The parent company of the teachers’ bible, the Times Education Supplement, is to be broken up and sold off by its private equity backers.
Sky News has learnt that TPG Capital, the American private equity firm, has hired investment bankers ?from Macquarie Capital to orchestrate the disposal of TES Global’s higher education division (THE).
The unit includes Times Higher Education, the weekly magazine which reports on news and issues related to the post-18 education sector.
City sources said the THE? operations were being carved out and sold separately because of their prospective attractiveness to potential buyers as a standalone business.
The remainder of TES Global’s ?business, which includes the magazine previously called The Times Education Supplement, is expected to be sold separately in the coming months.
Jefferies, the investment bank, is being lined up to oversee that auction although it has yet to be formally hired, according to people close to the situation.
It was unclear on Wednesday what TPG’s valuation expectations are for the two parts of TES Global’s business.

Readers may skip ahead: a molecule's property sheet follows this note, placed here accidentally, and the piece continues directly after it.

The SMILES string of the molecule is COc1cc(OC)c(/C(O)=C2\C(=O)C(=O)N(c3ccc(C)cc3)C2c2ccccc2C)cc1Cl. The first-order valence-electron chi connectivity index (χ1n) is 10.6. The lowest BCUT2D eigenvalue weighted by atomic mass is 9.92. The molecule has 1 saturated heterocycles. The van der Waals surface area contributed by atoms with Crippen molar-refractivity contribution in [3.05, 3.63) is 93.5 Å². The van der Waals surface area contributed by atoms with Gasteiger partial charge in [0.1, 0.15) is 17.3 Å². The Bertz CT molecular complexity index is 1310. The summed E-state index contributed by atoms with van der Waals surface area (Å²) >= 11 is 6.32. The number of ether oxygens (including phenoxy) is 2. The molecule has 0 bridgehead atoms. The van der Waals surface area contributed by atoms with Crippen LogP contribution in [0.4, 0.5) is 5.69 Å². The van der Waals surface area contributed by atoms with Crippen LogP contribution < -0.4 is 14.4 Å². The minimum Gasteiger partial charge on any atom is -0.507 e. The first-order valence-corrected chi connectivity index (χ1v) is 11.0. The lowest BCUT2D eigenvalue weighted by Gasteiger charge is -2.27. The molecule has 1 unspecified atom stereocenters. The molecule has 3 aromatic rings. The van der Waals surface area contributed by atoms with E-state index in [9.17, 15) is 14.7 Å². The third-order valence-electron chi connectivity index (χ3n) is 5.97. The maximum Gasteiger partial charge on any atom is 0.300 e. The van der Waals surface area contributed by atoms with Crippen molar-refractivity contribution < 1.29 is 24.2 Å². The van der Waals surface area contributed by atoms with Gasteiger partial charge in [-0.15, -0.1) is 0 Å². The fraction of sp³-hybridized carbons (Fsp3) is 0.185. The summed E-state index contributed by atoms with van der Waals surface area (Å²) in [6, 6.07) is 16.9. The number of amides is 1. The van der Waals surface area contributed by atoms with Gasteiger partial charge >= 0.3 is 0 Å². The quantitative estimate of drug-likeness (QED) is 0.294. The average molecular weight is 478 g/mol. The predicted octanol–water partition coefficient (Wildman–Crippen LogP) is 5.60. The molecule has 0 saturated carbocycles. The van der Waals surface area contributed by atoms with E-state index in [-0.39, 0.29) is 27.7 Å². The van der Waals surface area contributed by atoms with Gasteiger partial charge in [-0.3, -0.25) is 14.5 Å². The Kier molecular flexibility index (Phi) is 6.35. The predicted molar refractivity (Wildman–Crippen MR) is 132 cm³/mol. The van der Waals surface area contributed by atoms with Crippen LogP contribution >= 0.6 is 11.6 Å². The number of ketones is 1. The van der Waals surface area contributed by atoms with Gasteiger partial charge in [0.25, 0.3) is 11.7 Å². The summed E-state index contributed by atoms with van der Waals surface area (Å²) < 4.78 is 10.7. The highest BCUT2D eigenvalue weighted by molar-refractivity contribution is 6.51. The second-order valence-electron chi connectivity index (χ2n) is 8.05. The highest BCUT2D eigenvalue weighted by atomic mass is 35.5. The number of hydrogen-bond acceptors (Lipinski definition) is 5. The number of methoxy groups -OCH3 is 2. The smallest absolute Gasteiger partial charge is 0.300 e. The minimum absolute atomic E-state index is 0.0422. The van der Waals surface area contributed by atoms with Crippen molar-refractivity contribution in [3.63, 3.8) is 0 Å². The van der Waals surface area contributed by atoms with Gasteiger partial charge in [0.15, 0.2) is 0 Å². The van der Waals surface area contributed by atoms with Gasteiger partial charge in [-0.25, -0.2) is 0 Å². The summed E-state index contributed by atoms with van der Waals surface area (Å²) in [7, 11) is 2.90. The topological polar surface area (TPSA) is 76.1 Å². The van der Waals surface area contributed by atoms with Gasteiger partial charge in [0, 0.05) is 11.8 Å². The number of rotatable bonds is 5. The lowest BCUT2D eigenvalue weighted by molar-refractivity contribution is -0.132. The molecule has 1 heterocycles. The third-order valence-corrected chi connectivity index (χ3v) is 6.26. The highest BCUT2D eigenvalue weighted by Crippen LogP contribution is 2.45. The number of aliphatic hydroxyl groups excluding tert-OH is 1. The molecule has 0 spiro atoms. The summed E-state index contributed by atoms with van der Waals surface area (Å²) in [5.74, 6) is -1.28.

THE focuses on university students while TES Global’s other operations relate to the education of children aged between 5 and 12.
The buyout firm, which has endured a difficult time in the UK recently as a consequence of its investments in restaurant chain Prezzo and discount retailer Poundworld,? was reported to have paid £400m for TES Global in 2013.
The ?education group is a fast-growing international company which has roughly 7m registered users – making it the world’s largest online teaching community.
Based in London, it employs more than 600 people.
The company was once owned by the publisher of The Times newspaper, before being sold to Exponent, a private equity firm, in 2005.
It has since been through? two further periods of private equity ownership and has been a lucrative investment for its previous financial backers.
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TES Global is run by Rob Grimshaw, a former Financial Times executive who was recruited because of his track record helping to grow its digital readership.
A TPG spokeswoman declined to comment.